This is the first in a series featuring researchers from Carnegie Mellon University’s Social and Decision Sciences (SDS) department in the Dietrich College of Humanities & Social Sciences. We begin with SDS professor, author, researcher and department chair, Linda Babcock, PhD.
Linda is the James M. Walton Professor of Economics at CMU and a member of the Russell Sage Foundation’s Behavioral Economics Roundtable. Linda has served the National Science Foundation and is the founder and faculty director of the non-profit Program for Research and Outreach on Gender Equity in Society (PROGRESS). She’s been a visiting professor at the University of Chicago, the Harvard Business School, and the California Institute of Technology.
Linda’s research intersects economics and psychology where she focuses on negotiations and dispute resolution. Her work has appeared in the most prestigious economics, industrial relations, psychology, and law journals around the world. Her work has been covered by hundreds of newspapers and magazines in the U.S. and abroad, and she has appeared on numerous television and radio programs discussing her work.
In a recent book with Sara Laschever, Women Don’t Ask: Negotiation and the Gender Divide, the authors focus on the importance of women initiating negotiations and the authors explore the societal factors that hold women back from asking for what they want.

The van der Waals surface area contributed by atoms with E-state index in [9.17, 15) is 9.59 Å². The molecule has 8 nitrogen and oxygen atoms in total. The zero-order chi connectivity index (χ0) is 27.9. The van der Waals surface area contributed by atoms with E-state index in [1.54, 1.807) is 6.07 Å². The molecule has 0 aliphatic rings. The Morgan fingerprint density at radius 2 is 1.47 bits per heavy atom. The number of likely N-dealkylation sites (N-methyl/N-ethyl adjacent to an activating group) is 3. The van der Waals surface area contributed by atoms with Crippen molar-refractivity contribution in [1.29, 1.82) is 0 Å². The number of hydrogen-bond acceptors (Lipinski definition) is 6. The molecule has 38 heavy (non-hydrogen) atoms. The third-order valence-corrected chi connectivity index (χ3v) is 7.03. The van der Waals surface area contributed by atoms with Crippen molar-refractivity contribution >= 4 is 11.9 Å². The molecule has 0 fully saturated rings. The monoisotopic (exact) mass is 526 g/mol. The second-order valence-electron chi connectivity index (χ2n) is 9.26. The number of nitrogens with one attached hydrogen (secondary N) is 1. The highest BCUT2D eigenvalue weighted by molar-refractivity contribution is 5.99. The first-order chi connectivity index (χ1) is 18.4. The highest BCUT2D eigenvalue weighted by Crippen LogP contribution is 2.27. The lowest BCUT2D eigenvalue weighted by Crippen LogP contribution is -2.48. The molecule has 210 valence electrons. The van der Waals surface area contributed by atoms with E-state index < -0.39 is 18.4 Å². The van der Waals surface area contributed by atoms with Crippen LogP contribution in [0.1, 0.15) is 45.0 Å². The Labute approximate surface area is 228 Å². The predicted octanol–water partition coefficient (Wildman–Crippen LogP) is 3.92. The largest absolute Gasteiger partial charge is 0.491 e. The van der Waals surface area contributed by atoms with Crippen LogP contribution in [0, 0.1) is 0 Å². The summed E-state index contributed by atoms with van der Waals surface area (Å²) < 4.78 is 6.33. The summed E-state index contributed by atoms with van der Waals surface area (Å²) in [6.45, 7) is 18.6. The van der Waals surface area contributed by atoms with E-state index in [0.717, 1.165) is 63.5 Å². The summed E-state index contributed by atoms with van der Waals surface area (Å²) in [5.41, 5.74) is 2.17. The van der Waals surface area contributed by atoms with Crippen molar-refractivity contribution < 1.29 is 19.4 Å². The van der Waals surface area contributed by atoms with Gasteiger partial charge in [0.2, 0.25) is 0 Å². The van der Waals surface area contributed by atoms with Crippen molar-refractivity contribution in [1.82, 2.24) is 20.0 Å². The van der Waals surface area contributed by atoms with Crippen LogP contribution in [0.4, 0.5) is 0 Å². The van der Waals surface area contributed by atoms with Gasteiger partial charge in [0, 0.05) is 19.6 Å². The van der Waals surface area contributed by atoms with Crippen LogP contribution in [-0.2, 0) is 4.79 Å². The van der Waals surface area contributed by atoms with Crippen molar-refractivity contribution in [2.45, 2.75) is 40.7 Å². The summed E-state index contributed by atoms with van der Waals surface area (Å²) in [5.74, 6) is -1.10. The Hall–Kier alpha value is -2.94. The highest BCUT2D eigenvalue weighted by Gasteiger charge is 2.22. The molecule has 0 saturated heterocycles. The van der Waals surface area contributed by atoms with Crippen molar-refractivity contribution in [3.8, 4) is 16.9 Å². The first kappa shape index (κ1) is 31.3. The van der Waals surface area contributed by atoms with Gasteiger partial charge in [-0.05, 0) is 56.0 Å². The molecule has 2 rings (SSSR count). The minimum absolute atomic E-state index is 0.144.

In our discussion with Linda, we talked about how working women face more than a glass ceiling, they face something like a labyrinth. We covered the importance of negotiations, and how women need to pay attention to the non-promotable tasks they do at work. And we discussed the importance of interdisciplinary work and the tremendous benefits generated by a department like SDS. Linda shares how great it is that economists, psychologists and astrophysicists sit side-by-side to solve problems in the same department.
In our grooving session, we dive deeper into the practical business applications of Linda’s directive for men to stop asking women to do stuff, how the cross-disciplinary groups serve businesses as well as academic institutions, and we revisit her tips on the importance of negotiation and being mindful about what tasks you do at work.
A note of gratitude: We are grateful to Linda for her efforts in coordinating the SDS series. We are also grateful to all the professors who took time to sit with us – we enjoyed each one! In aggregate, this series was a tremendous amount of fun for us to record and publish. Thank you, CMU, and thank you SDS.